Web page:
How to Deal with Overstimulation in Teens with Autism

Home Autism How to Deal with Overstimulation in Teens with Autism

Overstimulation occurs when there is “too much” of some external stimulus or stimuli for a person’s brain to process and integrate effectively. This leads to an unpleasant sensation of being flooded and an impulse to escape the stimulus. Overstimulation for teens with autism can be sensory when a teen is overwhelmed by external stimuli such as loud noises or bright lights. It can also be caused by intellectual stimuli where teens with autism become unable to focus on what matters and instead become overwhelmed by all the details. 

Common reactions to overstimulation include:

  • Rocking
  • Covering eyes or ears
  • Tensing muscles
  • Arm flapping
  • Showing aggression or irritability
  • Complaining about sensitivity to noises, touch, or other senses
  • Refusing to interact with others
  • Exhibiting low energy

Helping Your Teen Cope with Overstimulation

When your teen is overstimulated it can be stressful for both them and you. Below are a few suggestions on how to deal with overstimulation:

Plan Ahead: Teens who are overstimulated intellectually can benefit from having a plan. For many with autism, new environments or changes in the routine can be very challenging. Preparing your teen for new situations is the best way to help them manage the stimuli. For example, if you’re planning to go shopping with your teen, talk to them about what the store will look like. Explain that there may be lots of people around. Tell them exactly what you will be shopping for and when the trip will be completed. If they understand that once you have bought new sheets for their bed, you will be leaving and going back home can help them manage their anxieties around how long the outing will last. 

Avoid Triggers: If you know that loud noises overstimulate your teen, try to avoid putting them in situations where that noise is unavoidable. A teen who experiences too much external stimuli would not do well at a large sporting match or a concert. Understand your teens limitations, and if you’d like them to experience a soccer game, try watching one at home or find a field where they can watch from the comfort of the car.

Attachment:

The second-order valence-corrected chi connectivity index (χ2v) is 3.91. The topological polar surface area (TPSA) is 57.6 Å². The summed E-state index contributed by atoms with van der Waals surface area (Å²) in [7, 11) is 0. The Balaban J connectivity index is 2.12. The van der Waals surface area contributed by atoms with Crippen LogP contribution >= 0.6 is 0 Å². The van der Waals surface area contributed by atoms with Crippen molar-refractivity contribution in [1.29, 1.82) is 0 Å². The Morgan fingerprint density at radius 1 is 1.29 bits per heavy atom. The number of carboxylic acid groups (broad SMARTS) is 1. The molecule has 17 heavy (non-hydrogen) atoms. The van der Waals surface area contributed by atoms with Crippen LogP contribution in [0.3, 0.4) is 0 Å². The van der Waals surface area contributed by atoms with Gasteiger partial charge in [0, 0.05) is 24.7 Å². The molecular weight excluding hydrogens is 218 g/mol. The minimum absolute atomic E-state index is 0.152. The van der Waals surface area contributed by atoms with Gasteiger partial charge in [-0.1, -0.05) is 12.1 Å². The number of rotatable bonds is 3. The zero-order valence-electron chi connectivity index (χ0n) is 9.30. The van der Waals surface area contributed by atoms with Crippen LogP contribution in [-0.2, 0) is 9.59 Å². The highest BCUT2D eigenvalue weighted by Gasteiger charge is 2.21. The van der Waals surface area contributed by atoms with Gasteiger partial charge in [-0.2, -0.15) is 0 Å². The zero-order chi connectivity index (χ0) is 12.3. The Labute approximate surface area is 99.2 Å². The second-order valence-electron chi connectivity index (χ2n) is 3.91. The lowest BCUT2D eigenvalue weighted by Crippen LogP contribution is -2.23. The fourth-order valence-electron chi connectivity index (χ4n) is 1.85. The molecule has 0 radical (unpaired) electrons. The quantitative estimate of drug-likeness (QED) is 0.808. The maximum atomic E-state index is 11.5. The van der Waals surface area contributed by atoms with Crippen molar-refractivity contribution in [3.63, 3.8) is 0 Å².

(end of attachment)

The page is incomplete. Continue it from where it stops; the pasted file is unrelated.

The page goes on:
Practice Self-Soothing: It is helpful to establish self-soothing strategies with your teen so that they have strategies to use when they begin to feel overwhelmed. For some teens it could be using noise cancelling headphones or a weighted blanket. For other teens it could be learning how to ask for help or request a break. When you discover what techniques work best for your teen, you can practice together so they feel comfortable using those self-soothing strategies in the moment. 

Have an Exit Strategy: Feeling trapped in an overwhelming situation will only make teens feel worse. When your teen is planning to have an experience outside of their comfort zone, make sure they understand that they can leave whenever they’d like. For some teens, it may take practice to build up their tolerance of stimuli. If they’re joining an after school activity, it may be helpful to talk to both them and their teacher to set up a plan when they participate in gradually increasing increments over time. 

New Focus Academy Can Help

Our approach focuses on helping students gain independence in daily activities and their social lives. Subsequently, students develop confidence and self-esteem as they find success in accomplishing activities independently. As they do this, they start to feel empowered, thus stopping this feeling of being a “mistake” in its tracks. Teaching the skills necessary to live an independent life is at the core of our program. By focusing on our students’ unique strengths, we help them accomplish meaningful goals and work towards independence. For more information please call (435) 740-8599.